Have you been mis-sold ID theft insurance?
There has been a huge increase in the number of credit card customers complaining about being mis-sold identity theft insurance.
The Financial Ombudsman Service (FOS) - which investigates disputes between consumers and financial services companies - has seen a 59% rise in complaints about specialist insurance in the last two years from people who believe they were pressurised to buy policies.
Many of these complaints concern ID theft insurance.
When someone receives a new, or replacement, credit card they usually have to call a dedicated phone line to activate the card and they are frequently put through to third-party salespeople to push identity theft insurance.
Emma Parker, from the FOS, says: "The majority of customers are saying they feel they have been misled and pressurised when buying identity theft insurance or they have bought it without knowing exactly what it is."
Costly and pointless
This type of insurance, costing between £5 and £7 a month, promises to help you if your identity is stolen but it can be costly and pointless.
In fact, many ID theft insurance policies are not worth taking out as they give you the same amount of cover you would already have under the Banking Code. This stipulates that if the identity theft is not your fault, you'll get the money back by your provider.
Mike Powell, spokesperson at Defaqto, says if you want to take out this sort of cover, check the policy first. Some policies will help you reinstate your credit record or provide you with access to your own personal credit file, while others just give out sample letters to send to the companies involved.
The Ombudsman has also seen an increase in complaints about mis-selling of other specialist insurance including mobile phone insurance.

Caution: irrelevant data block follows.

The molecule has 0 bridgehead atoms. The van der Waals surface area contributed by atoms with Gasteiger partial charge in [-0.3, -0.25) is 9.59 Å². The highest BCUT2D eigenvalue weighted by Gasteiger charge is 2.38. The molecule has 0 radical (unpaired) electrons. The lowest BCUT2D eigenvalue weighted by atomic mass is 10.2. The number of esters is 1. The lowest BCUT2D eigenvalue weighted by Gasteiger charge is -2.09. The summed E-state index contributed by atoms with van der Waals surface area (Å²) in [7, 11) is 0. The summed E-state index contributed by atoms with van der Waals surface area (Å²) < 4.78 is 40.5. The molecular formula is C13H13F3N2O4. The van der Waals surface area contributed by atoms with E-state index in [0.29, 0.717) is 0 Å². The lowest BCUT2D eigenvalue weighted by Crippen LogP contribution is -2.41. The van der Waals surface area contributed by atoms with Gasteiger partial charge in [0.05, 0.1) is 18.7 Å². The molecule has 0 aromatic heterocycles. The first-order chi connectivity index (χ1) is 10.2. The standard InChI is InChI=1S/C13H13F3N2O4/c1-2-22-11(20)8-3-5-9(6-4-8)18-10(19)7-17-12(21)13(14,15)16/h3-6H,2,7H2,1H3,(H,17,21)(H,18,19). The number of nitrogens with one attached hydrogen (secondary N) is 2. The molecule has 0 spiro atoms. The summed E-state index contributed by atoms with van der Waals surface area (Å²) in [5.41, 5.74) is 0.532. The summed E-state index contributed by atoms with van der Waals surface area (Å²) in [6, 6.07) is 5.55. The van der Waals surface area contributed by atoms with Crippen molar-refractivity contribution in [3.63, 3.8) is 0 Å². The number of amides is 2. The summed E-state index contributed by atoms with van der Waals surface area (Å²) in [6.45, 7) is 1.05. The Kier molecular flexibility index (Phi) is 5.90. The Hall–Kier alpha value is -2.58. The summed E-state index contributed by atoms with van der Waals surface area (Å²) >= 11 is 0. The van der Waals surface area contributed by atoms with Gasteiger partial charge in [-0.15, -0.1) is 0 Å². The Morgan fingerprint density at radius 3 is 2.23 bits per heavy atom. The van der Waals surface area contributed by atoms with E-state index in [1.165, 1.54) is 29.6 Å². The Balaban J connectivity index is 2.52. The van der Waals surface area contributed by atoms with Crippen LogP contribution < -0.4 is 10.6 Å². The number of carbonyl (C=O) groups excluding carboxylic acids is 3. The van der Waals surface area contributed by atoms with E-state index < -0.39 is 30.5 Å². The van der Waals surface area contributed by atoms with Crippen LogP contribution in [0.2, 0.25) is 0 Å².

How to protect yourself from ID fraud
There are many things you can do to protect yourself from ID fraud and our guide, Fraud: how to get your money back, has more information on this.
You can also check your credit card history through a credit reference agency like Callcredit, Equifax or Experian for £2 to make sure there has been no suspicious activity.
If you think you've been mis-sold ID theft insurance the first thing to do is contact the company directly. It then has eight weeks to respond to your complaint.
After that, if you are still not happy, you can then contact the FOS (financial-ombudsman.org.uk). It will then take up the investigation on your behalf it if deems you've been mis-sold insurance and can order the company to put things right.
The practice of a dishonest salesperson misrepresenting or misleading an investor about the characteristics of a product or service. For example, selling a person with no dependants a whole-of-life policy. There have been notable mis-selling scandals in the past, including endowment policies tied to mortgages, employees persuaded to leave final salary pensions in favour of money purchase pensions (which paid large commissions to salespeople) and payment protection insurance. There is no legal definition of mis-selling; rather the Financial Services Authority (FSA) issues clarifying guidelines and hopes companies comply with them.
If you’ve have a complaint about a financial service product you have bought but the company you bought it from refuses to resolve your problem after eight weeks, the Ombudsman can help. The Ombudsman will investigate and resolve the matter. The Ombudsman is independent and its service is free to consumers. The Ombudsman may find in the company’s favour but consumers don’t have accept its decision and are always free to go to court instead. But if they do accept an Ombudsman’s decision, it is binding both on them and on the business.
Used by the holder to buy goods and services, credit cards also have a monthly or annual spending limit, which may be raised or lowered depending on the creditworthiness of the cardholder. But unlike charge cards, borrowers aren’t forced to pay the balance off in full every month and, as long as they make a stated minimum payment, can carry a balance from one month to the next, generating compound interest. As the issuing company is effectively giving you a short-term loan, most credit cards have variable and relatively high interest rates. Allowing the interest to compound for too long may result in dire financial straits.